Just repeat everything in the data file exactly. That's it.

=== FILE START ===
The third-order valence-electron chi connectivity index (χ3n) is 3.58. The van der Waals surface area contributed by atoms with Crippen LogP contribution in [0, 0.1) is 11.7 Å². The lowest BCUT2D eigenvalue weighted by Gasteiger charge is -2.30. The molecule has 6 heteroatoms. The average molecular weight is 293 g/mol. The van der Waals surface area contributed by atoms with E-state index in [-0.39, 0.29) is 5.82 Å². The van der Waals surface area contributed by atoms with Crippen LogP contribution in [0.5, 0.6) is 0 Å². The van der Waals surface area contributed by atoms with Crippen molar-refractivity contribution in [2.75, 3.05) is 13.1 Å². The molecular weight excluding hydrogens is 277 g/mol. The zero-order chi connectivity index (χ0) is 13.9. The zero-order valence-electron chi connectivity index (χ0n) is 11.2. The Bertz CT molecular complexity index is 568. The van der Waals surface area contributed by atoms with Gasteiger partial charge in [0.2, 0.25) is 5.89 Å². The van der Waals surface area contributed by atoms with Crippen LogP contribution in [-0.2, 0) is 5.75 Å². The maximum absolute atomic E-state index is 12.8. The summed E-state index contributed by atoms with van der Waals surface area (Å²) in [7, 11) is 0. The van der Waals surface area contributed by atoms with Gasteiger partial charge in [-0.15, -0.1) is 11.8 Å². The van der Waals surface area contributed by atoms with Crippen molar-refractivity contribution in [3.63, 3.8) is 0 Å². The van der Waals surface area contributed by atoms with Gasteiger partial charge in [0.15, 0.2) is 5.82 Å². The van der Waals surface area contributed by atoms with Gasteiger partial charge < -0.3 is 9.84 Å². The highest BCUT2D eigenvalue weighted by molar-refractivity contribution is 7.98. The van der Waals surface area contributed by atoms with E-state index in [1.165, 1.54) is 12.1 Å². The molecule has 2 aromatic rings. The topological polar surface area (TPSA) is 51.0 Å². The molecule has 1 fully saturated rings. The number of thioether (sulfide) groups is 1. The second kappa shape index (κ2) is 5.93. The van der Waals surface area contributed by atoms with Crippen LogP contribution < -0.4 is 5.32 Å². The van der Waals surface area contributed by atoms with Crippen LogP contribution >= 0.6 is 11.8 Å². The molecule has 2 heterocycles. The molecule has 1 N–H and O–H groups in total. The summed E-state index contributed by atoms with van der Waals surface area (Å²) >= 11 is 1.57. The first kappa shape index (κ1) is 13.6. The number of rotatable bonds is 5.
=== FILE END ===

The third-order valence-electron chi connectivity index (χ3n) is 3.58. The van der Waals surface area contributed by atoms with Crippen LogP contribution in [0, 0.1) is 11.7 Å². The lowest BCUT2D eigenvalue weighted by Gasteiger charge is -2.30. The molecule has 6 heteroatoms. The average molecular weight is 293 g/mol. The van der Waals surface area contributed by atoms with E-state index in [-0.39, 0.29) is 5.82 Å². The van der Waals surface area contributed by atoms with Crippen LogP contribution in [0.5, 0.6) is 0 Å². The van der Waals surface area contributed by atoms with Crippen molar-refractivity contribution in [2.75, 3.05) is 13.1 Å². The molecular weight excluding hydrogens is 277 g/mol. The zero-order chi connectivity index (χ0) is 13.9. The zero-order valence-electron chi connectivity index (χ0n) is 11.2. The Bertz CT molecular complexity index is 568. The van der Waals surface area contributed by atoms with Gasteiger partial charge in [0.2, 0.25) is 5.89 Å². The van der Waals surface area contributed by atoms with Crippen LogP contribution in [-0.2, 0) is 5.75 Å². The maximum absolute atomic E-state index is 12.8. The summed E-state index contributed by atoms with van der Waals surface area (Å²) in [7, 11) is 0. The van der Waals surface area contributed by atoms with Gasteiger partial charge in [-0.15, -0.1) is 11.8 Å². The van der Waals surface area contributed by atoms with Crippen molar-refractivity contribution in [3.63, 3.8) is 0 Å². The van der Waals surface area contributed by atoms with Gasteiger partial charge in [0.15, 0.2) is 5.82 Å². The van der Waals surface area contributed by atoms with Gasteiger partial charge < -0.3 is 9.84 Å². The highest BCUT2D eigenvalue weighted by molar-refractivity contribution is 7.98. The van der Waals surface area contributed by atoms with E-state index in [1.165, 1.54) is 12.1 Å². The molecule has 2 aromatic rings. The topological polar surface area (TPSA) is 51.0 Å². The molecule has 1 fully saturated rings. The number of thioether (sulfide) groups is 1. The second kappa shape index (κ2) is 5.93. The van der Waals surface area contributed by atoms with Crippen LogP contribution < -0.4 is 5.32 Å². The van der Waals surface area contributed by atoms with Crippen LogP contribution >= 0.6 is 11.8 Å². The molecule has 2 heterocycles. The molecule has 1 N–H and O–H groups in total. The summed E-state index contributed by atoms with van der Waals surface area (Å²) >= 11 is 1.57. The first kappa shape index (κ1) is 13.6. The number of rotatable bonds is 5.